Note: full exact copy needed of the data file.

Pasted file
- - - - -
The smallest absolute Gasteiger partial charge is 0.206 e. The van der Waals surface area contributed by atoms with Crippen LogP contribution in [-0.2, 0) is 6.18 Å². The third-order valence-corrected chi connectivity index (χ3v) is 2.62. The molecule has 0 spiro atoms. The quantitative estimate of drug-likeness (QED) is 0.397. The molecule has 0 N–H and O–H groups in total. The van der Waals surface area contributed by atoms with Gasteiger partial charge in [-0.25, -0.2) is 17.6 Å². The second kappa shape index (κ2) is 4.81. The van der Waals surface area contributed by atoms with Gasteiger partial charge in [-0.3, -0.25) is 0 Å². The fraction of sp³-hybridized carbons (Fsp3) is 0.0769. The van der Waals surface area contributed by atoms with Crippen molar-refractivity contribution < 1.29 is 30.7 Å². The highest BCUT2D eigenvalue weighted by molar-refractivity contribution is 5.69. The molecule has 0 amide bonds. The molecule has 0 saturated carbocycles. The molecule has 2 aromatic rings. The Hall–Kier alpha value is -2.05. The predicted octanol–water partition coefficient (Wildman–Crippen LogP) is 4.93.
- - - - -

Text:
The smallest absolute Gasteiger partial charge is 0.206 e. The van der Waals surface area contributed by atoms with Crippen LogP contribution in [-0.2, 0) is 6.18 Å². The third-order valence-corrected chi connectivity index (χ3v) is 2.62. The molecule has 0 spiro atoms. The quantitative estimate of drug-likeness (QED) is 0.397. The molecule has 0 N–H and O–H groups in total. The van der Waals surface area contributed by atoms with Gasteiger partial charge in [-0.25, -0.2) is 17.6 Å². The second kappa shape index (κ2) is 4.81. The van der Waals surface area contributed by atoms with Gasteiger partial charge in [-0.3, -0.25) is 0 Å². The fraction of sp³-hybridized carbons (Fsp3) is 0.0769. The van der Waals surface area contributed by atoms with Crippen molar-refractivity contribution < 1.29 is 30.7 Å². The highest BCUT2D eigenvalue weighted by molar-refractivity contribution is 5.69. The molecule has 0 amide bonds. The molecule has 0 saturated carbocycles. The molecule has 2 aromatic rings. The Hall–Kier alpha value is -2.05. The predicted octanol–water partition coefficient (Wildman–Crippen LogP) is 4.93.